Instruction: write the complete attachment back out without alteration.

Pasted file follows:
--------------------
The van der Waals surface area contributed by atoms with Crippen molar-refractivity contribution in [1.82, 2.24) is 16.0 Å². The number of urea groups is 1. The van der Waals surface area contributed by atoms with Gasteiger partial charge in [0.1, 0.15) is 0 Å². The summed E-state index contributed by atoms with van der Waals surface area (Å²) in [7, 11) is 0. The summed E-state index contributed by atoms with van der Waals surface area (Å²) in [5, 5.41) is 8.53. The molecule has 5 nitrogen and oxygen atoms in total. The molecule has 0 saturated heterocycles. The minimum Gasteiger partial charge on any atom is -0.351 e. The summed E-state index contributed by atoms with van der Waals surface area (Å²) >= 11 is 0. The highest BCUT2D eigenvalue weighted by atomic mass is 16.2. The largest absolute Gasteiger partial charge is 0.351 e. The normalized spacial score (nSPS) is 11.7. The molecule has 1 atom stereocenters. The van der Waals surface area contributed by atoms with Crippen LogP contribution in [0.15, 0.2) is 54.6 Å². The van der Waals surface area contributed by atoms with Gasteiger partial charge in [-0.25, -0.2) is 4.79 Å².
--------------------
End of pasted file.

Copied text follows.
The van der Waals surface area contributed by atoms with Crippen molar-refractivity contribution in [1.82, 2.24) is 16.0 Å². The number of urea groups is 1. The van der Waals surface area contributed by atoms with Gasteiger partial charge in [0.1, 0.15) is 0 Å². The summed E-state index contributed by atoms with van der Waals surface area (Å²) in [7, 11) is 0. The summed E-state index contributed by atoms with van der Waals surface area (Å²) in [5, 5.41) is 8.53. The molecule has 5 nitrogen and oxygen atoms in total. The molecule has 0 saturated heterocycles. The minimum Gasteiger partial charge on any atom is -0.351 e. The summed E-state index contributed by atoms with van der Waals surface area (Å²) >= 11 is 0. The highest BCUT2D eigenvalue weighted by atomic mass is 16.2. The largest absolute Gasteiger partial charge is 0.351 e. The normalized spacial score (nSPS) is 11.7. The molecule has 1 atom stereocenters. The van der Waals surface area contributed by atoms with Crippen LogP contribution in [0.15, 0.2) is 54.6 Å². The van der Waals surface area contributed by atoms with Gasteiger partial charge in [-0.25, -0.2) is 4.79 Å².